KT Encounters: Supporting patients as partners in health research

As part of the KT Encounters blog series we’ve heard a lot about the importance of incorporating patients and patient representatives as partners in research projects.

Here, patient partner and research collaborator Colleen McGavin shares her perspectives on how researchers can support patient partners and enable them to share their expertise in a way that adds most value. 


Supporting patients as partners in health research

 

In the latter years of his life, I became a caregiver for my father who was living with congestive heart failure and a variety of other health issues. Coming from career as a college business instructor, this was a steep learning curve. One that many of us will face at some point in our lives, but few of us are prepared for.

Some years after he passed away, MSFHR invited me to share my experience as a caregiver and my perspectives on the challenges faced by seniors with chronic conditions. Presenting to a group of clinical researchers and people from the tech sector, I talked about the challenges we faced as a family, and how (in my opinion) innovations in the use of digital technologies are the key to improving the lives of patients and families like mine.

I had no idea that this would propel me into the world of health research as a ‘patient partner’ and lead to a satisfying and rewarding relationship that is still continuing.

Experiencing the health care system as a caregiver

Whilst caring for my father it soon became apparent to me that our health care system was originally designed to deal with episodes of acute illness and disease, often within four walls, rather like a conveyor belt where the assumption is that you come in sick at one end, get diagnosed and treated, and then emerge at the other end, hopefully well again. In this environment, care decisions are often made without patient and family involvement which proved to be problematic for us.

I understand that, historically, it wasn’t practical to include patients and their families in medical decisions because care providers made decisions quickly, acting on specialized knowledge that wasn’t available to the public. But today, when dealing with chronic illness like heart failure, the patient journey simply isn’t that linear - much more of it takes place in the community, at a variety of offices and clinics. In his final years, my dad was dealing with multiple doctors in many different care settings - including his GP, a cardiologist for his heart condition, a urologist for prostate cancer, a neurologist because of a blood clot that formed in his brain after a fall, a dermatologist for skin cancer, and an ophthalmologist for cataracts. Each one focused on their particular body part or system, often without full knowledge of his other medical conditions, meaning we received varied and sometimes conflicting advice, even about what medications to take.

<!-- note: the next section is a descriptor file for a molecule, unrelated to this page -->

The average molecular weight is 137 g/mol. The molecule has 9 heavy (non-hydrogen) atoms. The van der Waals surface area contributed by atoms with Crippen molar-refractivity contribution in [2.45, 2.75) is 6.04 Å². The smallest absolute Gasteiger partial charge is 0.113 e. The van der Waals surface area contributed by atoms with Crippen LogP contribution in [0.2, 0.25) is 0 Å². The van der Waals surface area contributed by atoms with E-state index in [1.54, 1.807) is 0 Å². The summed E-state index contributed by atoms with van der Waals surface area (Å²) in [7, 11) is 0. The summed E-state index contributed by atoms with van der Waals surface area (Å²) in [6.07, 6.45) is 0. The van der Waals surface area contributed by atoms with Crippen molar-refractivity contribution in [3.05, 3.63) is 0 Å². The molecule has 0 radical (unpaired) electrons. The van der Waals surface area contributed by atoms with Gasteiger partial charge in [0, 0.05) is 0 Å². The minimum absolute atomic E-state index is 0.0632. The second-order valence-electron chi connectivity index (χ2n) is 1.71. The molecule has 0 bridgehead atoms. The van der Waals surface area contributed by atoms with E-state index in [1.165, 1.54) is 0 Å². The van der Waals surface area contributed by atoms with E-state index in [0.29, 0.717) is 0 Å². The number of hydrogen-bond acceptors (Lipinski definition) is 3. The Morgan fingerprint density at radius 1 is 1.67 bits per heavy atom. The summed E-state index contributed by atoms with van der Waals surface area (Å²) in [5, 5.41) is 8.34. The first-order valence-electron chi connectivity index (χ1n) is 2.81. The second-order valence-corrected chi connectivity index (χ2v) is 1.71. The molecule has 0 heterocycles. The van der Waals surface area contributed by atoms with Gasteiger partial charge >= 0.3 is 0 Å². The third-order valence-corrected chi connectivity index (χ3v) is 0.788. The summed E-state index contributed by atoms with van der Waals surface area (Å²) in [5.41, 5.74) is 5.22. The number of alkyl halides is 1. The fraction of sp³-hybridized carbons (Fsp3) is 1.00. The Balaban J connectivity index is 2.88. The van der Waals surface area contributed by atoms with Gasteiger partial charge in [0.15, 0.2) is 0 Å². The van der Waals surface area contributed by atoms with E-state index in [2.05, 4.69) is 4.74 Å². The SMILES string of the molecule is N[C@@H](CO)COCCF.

For my mother and I, looking after my father’s health became the focus of our lives, working around frequent trips to the doctor’s, the lab, the pacemaker clinic, the pharmacy and, near the end, the emergency department. My mother especially lived in a constant state of anxiety because she often had incomplete, misconstrued or misinformation about his condition. Or even no information at all.

For her, and many seniors, being left out of care decisions, and feeling that they can’t get rapid enough attention for their concerns, means they become anxious and they go to emergency… again and again and again. Often ending up admitted as sub-acute patients, occupying hospital beds meant for the acutely ill.

I believe this can be avoided, or at least mediated, using digital technologies. It might seem counterintuitive when talking about seniors, but in a world where my four year old granddaughter can already make exciting things happen on her parents’ cell phones, I’m confident that innovations in the use of digital technologies are the key to improving the lives of patients and families like ours.